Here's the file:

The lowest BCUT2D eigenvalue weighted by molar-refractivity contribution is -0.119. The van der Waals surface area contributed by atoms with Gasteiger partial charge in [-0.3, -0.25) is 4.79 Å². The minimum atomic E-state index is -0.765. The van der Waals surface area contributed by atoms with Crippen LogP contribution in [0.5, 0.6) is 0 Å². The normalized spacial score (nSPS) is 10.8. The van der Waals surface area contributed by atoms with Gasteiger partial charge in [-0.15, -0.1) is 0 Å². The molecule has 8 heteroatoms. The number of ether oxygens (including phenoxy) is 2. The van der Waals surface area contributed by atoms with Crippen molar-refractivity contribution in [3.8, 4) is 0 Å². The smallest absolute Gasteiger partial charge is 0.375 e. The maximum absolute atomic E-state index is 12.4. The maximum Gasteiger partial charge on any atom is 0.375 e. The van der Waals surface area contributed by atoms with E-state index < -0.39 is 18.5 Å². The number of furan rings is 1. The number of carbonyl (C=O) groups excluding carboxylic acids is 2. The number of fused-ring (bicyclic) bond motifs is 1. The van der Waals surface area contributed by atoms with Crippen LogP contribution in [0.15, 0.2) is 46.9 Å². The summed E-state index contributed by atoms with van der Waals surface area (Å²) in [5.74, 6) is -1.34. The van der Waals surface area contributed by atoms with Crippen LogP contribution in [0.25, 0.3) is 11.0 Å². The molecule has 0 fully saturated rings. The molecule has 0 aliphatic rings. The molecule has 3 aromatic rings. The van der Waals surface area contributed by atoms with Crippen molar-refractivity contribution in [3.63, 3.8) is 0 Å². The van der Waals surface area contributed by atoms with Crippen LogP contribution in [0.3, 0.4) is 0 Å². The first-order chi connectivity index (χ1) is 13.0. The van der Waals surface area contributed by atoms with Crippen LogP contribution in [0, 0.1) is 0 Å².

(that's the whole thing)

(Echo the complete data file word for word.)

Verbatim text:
The lowest BCUT2D eigenvalue weighted by molar-refractivity contribution is -0.119. The van der Waals surface area contributed by atoms with Gasteiger partial charge in [-0.3, -0.25) is 4.79 Å². The minimum atomic E-state index is -0.765. The van der Waals surface area contributed by atoms with Crippen LogP contribution in [0.5, 0.6) is 0 Å². The normalized spacial score (nSPS) is 10.8. The van der Waals surface area contributed by atoms with Gasteiger partial charge in [-0.15, -0.1) is 0 Å². The molecule has 8 heteroatoms. The number of ether oxygens (including phenoxy) is 2. The van der Waals surface area contributed by atoms with Crippen molar-refractivity contribution in [3.8, 4) is 0 Å². The smallest absolute Gasteiger partial charge is 0.375 e. The maximum absolute atomic E-state index is 12.4. The maximum Gasteiger partial charge on any atom is 0.375 e. The van der Waals surface area contributed by atoms with E-state index < -0.39 is 18.5 Å². The number of furan rings is 1. The number of carbonyl (C=O) groups excluding carboxylic acids is 2. The number of fused-ring (bicyclic) bond motifs is 1. The van der Waals surface area contributed by atoms with Crippen LogP contribution in [0.15, 0.2) is 46.9 Å². The summed E-state index contributed by atoms with van der Waals surface area (Å²) in [5.74, 6) is -1.34. The van der Waals surface area contributed by atoms with Crippen LogP contribution in [0.25, 0.3) is 11.0 Å². The molecule has 0 fully saturated rings. The molecule has 0 aliphatic rings. The molecule has 3 aromatic rings. The van der Waals surface area contributed by atoms with Crippen molar-refractivity contribution in [3.63, 3.8) is 0 Å². The van der Waals surface area contributed by atoms with Crippen LogP contribution in [0.3, 0.4) is 0 Å². The first-order chi connectivity index (χ1) is 13.0. The van der Waals surface area contributed by atoms with Crippen LogP contribution in [0, 0.1) is 0 Å².